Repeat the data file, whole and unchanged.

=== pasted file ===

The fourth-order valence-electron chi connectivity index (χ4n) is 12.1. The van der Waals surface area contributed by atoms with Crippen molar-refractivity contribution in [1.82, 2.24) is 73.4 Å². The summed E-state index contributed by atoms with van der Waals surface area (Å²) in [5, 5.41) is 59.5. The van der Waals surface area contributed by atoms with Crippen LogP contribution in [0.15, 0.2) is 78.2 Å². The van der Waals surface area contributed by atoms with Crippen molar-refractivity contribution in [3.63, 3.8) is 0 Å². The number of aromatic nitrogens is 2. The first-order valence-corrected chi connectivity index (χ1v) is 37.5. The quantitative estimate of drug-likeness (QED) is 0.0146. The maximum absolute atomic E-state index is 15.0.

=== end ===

The fourth-order valence-electron chi connectivity index (χ4n) is 12.1. The van der Waals surface area contributed by atoms with Crippen molar-refractivity contribution in [1.82, 2.24) is 73.4 Å². The summed E-state index contributed by atoms with van der Waals surface area (Å²) in [5, 5.41) is 59.5. The van der Waals surface area contributed by atoms with Crippen LogP contribution in [0.15, 0.2) is 78.2 Å². The van der Waals surface area contributed by atoms with Crippen molar-refractivity contribution in [3.63, 3.8) is 0 Å². The number of aromatic nitrogens is 2. The first-order valence-corrected chi connectivity index (χ1v) is 37.5. The quantitative estimate of drug-likeness (QED) is 0.0146. The maximum absolute atomic E-state index is 15.0.